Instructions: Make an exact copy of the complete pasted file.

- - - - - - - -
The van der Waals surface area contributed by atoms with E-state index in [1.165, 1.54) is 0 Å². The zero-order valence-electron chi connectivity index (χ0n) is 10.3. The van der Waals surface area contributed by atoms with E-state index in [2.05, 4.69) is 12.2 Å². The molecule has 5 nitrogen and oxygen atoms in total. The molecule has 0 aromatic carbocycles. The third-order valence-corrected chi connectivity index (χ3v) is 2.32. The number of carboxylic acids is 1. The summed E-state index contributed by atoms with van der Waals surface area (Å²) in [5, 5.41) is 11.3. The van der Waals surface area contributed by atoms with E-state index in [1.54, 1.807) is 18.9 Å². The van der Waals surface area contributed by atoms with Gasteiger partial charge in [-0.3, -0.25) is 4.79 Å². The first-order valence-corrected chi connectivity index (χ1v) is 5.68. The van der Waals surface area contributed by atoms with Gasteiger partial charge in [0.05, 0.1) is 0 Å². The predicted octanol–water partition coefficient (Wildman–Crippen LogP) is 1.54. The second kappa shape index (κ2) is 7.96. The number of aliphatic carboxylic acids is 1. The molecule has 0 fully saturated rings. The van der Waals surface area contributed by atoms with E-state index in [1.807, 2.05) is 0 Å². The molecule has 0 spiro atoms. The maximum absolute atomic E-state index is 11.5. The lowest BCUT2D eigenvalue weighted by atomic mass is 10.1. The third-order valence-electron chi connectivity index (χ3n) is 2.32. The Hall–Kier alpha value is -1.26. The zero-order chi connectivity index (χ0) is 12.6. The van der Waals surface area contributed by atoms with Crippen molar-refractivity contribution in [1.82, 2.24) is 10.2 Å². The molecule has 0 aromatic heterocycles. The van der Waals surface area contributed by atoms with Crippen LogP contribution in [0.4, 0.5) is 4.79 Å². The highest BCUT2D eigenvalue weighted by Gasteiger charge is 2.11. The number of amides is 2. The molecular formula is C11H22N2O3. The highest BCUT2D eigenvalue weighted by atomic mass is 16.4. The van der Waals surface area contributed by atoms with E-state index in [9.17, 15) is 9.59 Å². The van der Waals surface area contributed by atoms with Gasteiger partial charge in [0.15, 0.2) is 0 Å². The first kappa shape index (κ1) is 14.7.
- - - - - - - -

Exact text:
The van der Waals surface area contributed by atoms with E-state index in [1.165, 1.54) is 0 Å². The zero-order valence-electron chi connectivity index (χ0n) is 10.3. The van der Waals surface area contributed by atoms with E-state index in [2.05, 4.69) is 12.2 Å². The molecule has 5 nitrogen and oxygen atoms in total. The molecule has 0 aromatic carbocycles. The third-order valence-corrected chi connectivity index (χ3v) is 2.32. The number of carboxylic acids is 1. The summed E-state index contributed by atoms with van der Waals surface area (Å²) in [5, 5.41) is 11.3. The van der Waals surface area contributed by atoms with E-state index in [1.54, 1.807) is 18.9 Å². The van der Waals surface area contributed by atoms with Gasteiger partial charge in [-0.3, -0.25) is 4.79 Å². The first-order valence-corrected chi connectivity index (χ1v) is 5.68. The van der Waals surface area contributed by atoms with Gasteiger partial charge in [0.05, 0.1) is 0 Å². The predicted octanol–water partition coefficient (Wildman–Crippen LogP) is 1.54. The second kappa shape index (κ2) is 7.96. The number of aliphatic carboxylic acids is 1. The molecule has 0 fully saturated rings. The van der Waals surface area contributed by atoms with E-state index in [1.807, 2.05) is 0 Å². The molecule has 0 spiro atoms. The maximum absolute atomic E-state index is 11.5. The lowest BCUT2D eigenvalue weighted by atomic mass is 10.1. The third-order valence-electron chi connectivity index (χ3n) is 2.32. The Hall–Kier alpha value is -1.26. The zero-order chi connectivity index (χ0) is 12.6. The van der Waals surface area contributed by atoms with Crippen molar-refractivity contribution in [1.82, 2.24) is 10.2 Å². The molecule has 0 aromatic heterocycles. The van der Waals surface area contributed by atoms with Crippen LogP contribution in [0.4, 0.5) is 4.79 Å². The highest BCUT2D eigenvalue weighted by Gasteiger charge is 2.11. The number of amides is 2. The molecular formula is C11H22N2O3. The highest BCUT2D eigenvalue weighted by atomic mass is 16.4. The van der Waals surface area contributed by atoms with E-state index in [9.17, 15) is 9.59 Å². The van der Waals surface area contributed by atoms with Gasteiger partial charge in [0.15, 0.2) is 0 Å². The first kappa shape index (κ1) is 14.7.